After the unexpected movement hazard is addressed, it is time to control the medium-voltage electrical and occupant protection systems. This can be achieved by several methods. The first option is to turn the ignition off and disconnect the negative cable assembly from the 12v battery (photo 11). If you need to cut the negative cables, be sure to cut through both of them. The second option involves removing the run/crank relay found in the engine compartment fuse block (photo 12) and then disconnecting both negative cables from the 12v battery. Either of these methods will shut down the 36v hybrid system.

Another method for disabling the 36v system is to open the hinged cover on the hybrid battery disconnect control module. To do this, remove the 10mm hex head bolt that secures the cover to the module (photo 13). After the cover is opened, the spring-loaded disconnect switch will interrupt s the flow of power out of the battery.



(9)
Click to enlarge


(10)
Click to enlarge


(11)
Click to enlarge


(12)
Click to enlarge


(13)
Click to enlarge

Finally, there is a hood ajar switch near the hood latch. If the hood is open when the vehicle is in the Auto Stop mode, it will prevent the engine from starting and will place the vehicle in its “Off” mode. It will not, however, prevent current flow from the hybrid battery as the methods outlined above.

Even after using these shutdown procedures, it is still recommended that you assume the entire medium-voltage system is still energized. At a minimum, the battery will remain energized after the shutdown procedure is completed. If the battery is damaged or exposed, do not attempt to manipulate the battery disconnect control module. Only a trained technician should attempt to do this. In this case it should only be attempted by a trained technician.

Extrication Operations

As with all hybrids, care must be taken not to cut through high- or medium-voltage cables. These wires are not in areas typically considered cut points; be sure to remain vigilant to avoid them. Even though this vehicle uses only medium-voltage cables, cutting the cables presents an arc hazard.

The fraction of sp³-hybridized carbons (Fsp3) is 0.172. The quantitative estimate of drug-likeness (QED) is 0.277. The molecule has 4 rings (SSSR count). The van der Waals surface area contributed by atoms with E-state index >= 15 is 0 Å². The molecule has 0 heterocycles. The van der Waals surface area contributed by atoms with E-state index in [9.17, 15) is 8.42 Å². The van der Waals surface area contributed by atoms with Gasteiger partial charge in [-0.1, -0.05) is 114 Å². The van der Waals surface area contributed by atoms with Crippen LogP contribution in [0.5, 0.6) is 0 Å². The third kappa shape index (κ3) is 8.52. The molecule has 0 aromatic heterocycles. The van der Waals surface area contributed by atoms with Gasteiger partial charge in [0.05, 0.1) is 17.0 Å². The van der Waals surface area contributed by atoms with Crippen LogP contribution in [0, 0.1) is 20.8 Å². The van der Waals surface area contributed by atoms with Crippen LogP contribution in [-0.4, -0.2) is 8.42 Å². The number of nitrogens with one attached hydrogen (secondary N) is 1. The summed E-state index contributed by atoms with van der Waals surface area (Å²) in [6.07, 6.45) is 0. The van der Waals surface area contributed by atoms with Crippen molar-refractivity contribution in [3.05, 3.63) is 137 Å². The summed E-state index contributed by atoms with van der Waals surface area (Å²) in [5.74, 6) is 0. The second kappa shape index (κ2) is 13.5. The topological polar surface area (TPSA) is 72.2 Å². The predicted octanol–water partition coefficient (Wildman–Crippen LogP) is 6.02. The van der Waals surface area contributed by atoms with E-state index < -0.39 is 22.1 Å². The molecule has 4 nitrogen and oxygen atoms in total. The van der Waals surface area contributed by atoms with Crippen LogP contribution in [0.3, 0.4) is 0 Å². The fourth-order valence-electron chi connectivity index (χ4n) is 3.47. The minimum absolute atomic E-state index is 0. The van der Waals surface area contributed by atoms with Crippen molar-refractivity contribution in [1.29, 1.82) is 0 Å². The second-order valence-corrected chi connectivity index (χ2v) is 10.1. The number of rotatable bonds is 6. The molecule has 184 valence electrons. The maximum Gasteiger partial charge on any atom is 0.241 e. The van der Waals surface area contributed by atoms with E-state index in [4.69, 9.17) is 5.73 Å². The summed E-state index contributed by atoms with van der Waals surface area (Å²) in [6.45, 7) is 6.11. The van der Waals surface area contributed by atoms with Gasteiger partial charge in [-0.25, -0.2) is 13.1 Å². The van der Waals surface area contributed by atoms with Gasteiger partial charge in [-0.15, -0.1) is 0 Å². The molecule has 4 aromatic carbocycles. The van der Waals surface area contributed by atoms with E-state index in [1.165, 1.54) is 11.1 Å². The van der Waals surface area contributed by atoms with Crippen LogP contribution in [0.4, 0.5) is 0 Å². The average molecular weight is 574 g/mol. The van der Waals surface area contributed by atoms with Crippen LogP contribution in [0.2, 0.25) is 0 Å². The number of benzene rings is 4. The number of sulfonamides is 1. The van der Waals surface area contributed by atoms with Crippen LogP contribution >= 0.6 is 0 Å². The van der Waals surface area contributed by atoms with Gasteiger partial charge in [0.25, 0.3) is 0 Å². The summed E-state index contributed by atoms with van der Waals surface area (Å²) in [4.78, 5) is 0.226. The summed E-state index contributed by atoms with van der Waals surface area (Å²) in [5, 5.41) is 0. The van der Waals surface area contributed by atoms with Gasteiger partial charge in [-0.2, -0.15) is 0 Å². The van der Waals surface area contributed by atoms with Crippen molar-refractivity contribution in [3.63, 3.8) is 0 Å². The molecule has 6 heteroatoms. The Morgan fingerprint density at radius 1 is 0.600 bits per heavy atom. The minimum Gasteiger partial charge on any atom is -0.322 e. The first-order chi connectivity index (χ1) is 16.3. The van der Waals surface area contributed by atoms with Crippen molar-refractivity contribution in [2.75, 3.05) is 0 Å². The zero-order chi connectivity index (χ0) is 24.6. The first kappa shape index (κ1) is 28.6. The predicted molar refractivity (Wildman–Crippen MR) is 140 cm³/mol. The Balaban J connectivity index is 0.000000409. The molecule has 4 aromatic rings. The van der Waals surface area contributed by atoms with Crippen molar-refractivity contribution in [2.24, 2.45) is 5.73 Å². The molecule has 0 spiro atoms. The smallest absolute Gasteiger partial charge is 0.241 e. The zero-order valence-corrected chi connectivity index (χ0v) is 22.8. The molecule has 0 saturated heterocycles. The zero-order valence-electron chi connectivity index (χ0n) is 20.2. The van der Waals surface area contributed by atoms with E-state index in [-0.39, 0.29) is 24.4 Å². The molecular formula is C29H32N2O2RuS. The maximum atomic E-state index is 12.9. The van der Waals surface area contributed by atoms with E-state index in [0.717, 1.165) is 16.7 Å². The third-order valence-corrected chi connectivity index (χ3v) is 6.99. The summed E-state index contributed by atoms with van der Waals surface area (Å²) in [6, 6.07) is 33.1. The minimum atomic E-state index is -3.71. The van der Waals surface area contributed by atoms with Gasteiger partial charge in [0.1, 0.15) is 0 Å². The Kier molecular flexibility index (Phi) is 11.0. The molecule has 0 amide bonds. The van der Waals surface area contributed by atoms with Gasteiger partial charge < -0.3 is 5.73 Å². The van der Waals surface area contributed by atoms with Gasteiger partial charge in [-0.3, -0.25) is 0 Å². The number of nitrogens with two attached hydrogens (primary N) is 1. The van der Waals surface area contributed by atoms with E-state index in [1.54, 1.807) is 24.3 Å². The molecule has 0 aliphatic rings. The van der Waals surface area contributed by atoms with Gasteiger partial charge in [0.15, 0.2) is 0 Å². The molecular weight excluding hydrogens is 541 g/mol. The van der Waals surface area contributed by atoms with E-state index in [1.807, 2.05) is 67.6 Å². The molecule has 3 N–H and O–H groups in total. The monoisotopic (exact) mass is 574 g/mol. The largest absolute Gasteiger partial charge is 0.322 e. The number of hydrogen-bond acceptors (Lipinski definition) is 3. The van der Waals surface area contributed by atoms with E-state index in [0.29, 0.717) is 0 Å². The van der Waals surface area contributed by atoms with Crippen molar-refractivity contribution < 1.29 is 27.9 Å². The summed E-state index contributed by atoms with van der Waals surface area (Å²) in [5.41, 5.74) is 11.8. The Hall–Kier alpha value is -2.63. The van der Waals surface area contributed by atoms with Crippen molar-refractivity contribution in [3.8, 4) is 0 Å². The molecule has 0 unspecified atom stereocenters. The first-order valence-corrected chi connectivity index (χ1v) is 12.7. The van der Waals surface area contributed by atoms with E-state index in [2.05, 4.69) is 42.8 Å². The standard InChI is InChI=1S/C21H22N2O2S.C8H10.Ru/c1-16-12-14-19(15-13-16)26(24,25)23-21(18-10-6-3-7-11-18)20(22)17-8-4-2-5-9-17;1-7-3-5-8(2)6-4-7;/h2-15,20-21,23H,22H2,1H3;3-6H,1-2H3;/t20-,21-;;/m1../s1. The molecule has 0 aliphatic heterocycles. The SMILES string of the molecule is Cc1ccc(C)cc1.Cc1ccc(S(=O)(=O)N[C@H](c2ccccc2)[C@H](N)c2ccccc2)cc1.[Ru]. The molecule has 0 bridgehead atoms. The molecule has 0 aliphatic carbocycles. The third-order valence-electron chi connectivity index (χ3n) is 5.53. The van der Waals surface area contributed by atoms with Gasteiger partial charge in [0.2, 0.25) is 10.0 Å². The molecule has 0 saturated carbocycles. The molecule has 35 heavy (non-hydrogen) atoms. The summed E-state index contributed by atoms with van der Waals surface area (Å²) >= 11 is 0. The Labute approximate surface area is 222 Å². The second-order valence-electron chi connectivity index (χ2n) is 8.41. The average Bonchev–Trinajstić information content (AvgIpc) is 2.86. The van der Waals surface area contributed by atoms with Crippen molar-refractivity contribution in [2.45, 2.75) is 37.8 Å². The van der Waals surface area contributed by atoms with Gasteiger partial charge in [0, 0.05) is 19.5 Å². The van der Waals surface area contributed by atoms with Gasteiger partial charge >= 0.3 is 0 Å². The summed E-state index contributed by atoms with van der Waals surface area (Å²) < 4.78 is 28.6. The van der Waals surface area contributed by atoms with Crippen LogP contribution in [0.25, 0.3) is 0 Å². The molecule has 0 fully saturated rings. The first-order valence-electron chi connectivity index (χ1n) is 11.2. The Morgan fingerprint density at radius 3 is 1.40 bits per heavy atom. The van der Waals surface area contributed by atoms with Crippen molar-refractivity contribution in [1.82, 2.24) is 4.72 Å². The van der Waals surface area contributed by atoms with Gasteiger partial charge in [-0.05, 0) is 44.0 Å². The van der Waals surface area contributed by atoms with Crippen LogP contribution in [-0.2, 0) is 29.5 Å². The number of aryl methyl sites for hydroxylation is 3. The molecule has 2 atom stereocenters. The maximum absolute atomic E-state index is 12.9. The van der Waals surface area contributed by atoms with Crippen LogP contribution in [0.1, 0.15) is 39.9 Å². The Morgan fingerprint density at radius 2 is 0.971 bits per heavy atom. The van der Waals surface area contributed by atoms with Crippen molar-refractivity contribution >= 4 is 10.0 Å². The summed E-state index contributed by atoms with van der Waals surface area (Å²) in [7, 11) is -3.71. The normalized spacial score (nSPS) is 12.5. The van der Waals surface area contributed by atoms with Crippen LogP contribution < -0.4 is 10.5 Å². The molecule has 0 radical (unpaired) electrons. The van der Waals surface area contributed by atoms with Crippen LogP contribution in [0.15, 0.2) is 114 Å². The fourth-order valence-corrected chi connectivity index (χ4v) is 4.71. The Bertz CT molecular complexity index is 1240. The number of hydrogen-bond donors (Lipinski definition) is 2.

***

The response procedures for the Chevy Malibu and Saturn Aura Green are similar to those for the other hybrid models on the road today. Take a moment to look for the presence of a hybrid vehicle and to employ all recommended safety procedures. Also, be sure to review the manufacturer’s Emergency Response Guide (ERG) for additional information.

If you have been involved in an incident involving hybrid or alternative-fuel vehicles, contact me at Jason@etsrescue.com. Case studies involving specific incidents will help further educate firefighters on the proper methodology for dealing with hybrids and other alternative-fueled vehicles.

Jason Emery has been with the Waterbury (CT) Fire Department for 14 years and is assigned to the rescue/hazmat company. He is an 18-year veteran of the fire service, is a certified fire instructor, and has a bachelor’s degree in fire science from the University of New Haven. He has taught extensively on the subject of hybrid vehicles and is an FDIC lecturer. He is the founder of Emergency Training Solutions, LLC and the lead PowerPoint® designer for the soon to be released Fire Engineering Handbook for Firefighter I & II.

No posts to display